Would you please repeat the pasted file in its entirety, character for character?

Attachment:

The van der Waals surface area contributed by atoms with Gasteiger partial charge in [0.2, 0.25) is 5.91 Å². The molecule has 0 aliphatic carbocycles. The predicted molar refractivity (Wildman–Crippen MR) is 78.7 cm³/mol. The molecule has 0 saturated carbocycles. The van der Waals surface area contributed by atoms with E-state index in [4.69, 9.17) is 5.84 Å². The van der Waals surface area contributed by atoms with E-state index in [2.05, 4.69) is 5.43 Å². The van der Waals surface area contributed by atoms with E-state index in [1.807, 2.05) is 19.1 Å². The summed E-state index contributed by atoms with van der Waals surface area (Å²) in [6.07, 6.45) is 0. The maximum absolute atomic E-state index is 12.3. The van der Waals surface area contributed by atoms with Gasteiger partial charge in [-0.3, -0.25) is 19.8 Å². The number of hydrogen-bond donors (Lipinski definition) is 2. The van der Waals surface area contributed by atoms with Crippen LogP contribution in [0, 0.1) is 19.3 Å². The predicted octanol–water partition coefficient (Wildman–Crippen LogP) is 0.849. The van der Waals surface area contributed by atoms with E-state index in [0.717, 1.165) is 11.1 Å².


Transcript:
The van der Waals surface area contributed by atoms with Gasteiger partial charge in [0.2, 0.25) is 5.91 Å². The molecule has 0 aliphatic carbocycles. The predicted molar refractivity (Wildman–Crippen MR) is 78.7 cm³/mol. The molecule has 0 saturated carbocycles. The van der Waals surface area contributed by atoms with E-state index in [4.69, 9.17) is 5.84 Å². The van der Waals surface area contributed by atoms with E-state index in [2.05, 4.69) is 5.43 Å². The van der Waals surface area contributed by atoms with E-state index in [1.807, 2.05) is 19.1 Å². The summed E-state index contributed by atoms with van der Waals surface area (Å²) in [6.07, 6.45) is 0. The maximum absolute atomic E-state index is 12.3. The van der Waals surface area contributed by atoms with Gasteiger partial charge in [-0.3, -0.25) is 19.8 Å². The number of hydrogen-bond donors (Lipinski definition) is 2. The van der Waals surface area contributed by atoms with Crippen LogP contribution in [0, 0.1) is 19.3 Å². The predicted octanol–water partition coefficient (Wildman–Crippen LogP) is 0.849. The van der Waals surface area contributed by atoms with E-state index in [0.717, 1.165) is 11.1 Å².